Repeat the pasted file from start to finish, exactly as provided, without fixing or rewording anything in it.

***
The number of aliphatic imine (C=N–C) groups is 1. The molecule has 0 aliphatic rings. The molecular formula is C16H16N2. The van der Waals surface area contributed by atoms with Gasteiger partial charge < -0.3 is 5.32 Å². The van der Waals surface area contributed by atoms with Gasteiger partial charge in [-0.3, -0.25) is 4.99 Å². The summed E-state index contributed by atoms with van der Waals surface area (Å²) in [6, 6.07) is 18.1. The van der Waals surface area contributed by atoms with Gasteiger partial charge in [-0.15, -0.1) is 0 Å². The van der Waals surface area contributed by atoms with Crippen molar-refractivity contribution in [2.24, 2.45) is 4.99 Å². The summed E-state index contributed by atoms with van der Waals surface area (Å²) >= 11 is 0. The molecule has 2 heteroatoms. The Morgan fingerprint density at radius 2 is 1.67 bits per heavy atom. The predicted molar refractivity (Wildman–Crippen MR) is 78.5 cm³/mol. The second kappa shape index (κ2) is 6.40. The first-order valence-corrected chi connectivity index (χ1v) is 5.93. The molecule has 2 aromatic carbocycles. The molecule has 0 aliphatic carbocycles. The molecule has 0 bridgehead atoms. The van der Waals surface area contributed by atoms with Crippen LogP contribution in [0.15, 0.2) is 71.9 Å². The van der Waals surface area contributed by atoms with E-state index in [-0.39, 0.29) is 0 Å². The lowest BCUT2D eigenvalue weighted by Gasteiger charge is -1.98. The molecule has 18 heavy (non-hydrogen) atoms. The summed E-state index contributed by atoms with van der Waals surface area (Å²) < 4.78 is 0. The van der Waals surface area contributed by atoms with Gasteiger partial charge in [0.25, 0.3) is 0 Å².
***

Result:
The number of aliphatic imine (C=N–C) groups is 1. The molecule has 0 aliphatic rings. The molecular formula is C16H16N2. The van der Waals surface area contributed by atoms with Gasteiger partial charge < -0.3 is 5.32 Å². The van der Waals surface area contributed by atoms with Gasteiger partial charge in [-0.3, -0.25) is 4.99 Å². The summed E-state index contributed by atoms with van der Waals surface area (Å²) in [6, 6.07) is 18.1. The van der Waals surface area contributed by atoms with Gasteiger partial charge in [-0.15, -0.1) is 0 Å². The van der Waals surface area contributed by atoms with Crippen molar-refractivity contribution in [2.24, 2.45) is 4.99 Å². The summed E-state index contributed by atoms with van der Waals surface area (Å²) >= 11 is 0. The molecule has 2 heteroatoms. The Morgan fingerprint density at radius 2 is 1.67 bits per heavy atom. The predicted molar refractivity (Wildman–Crippen MR) is 78.5 cm³/mol. The second kappa shape index (κ2) is 6.40. The first-order valence-corrected chi connectivity index (χ1v) is 5.93. The molecule has 2 aromatic carbocycles. The molecule has 0 aliphatic carbocycles. The molecule has 0 bridgehead atoms. The van der Waals surface area contributed by atoms with Crippen LogP contribution in [0.15, 0.2) is 71.9 Å². The van der Waals surface area contributed by atoms with E-state index in [-0.39, 0.29) is 0 Å². The lowest BCUT2D eigenvalue weighted by Gasteiger charge is -1.98. The molecule has 18 heavy (non-hydrogen) atoms. The summed E-state index contributed by atoms with van der Waals surface area (Å²) < 4.78 is 0. The van der Waals surface area contributed by atoms with Gasteiger partial charge in [0.25, 0.3) is 0 Å².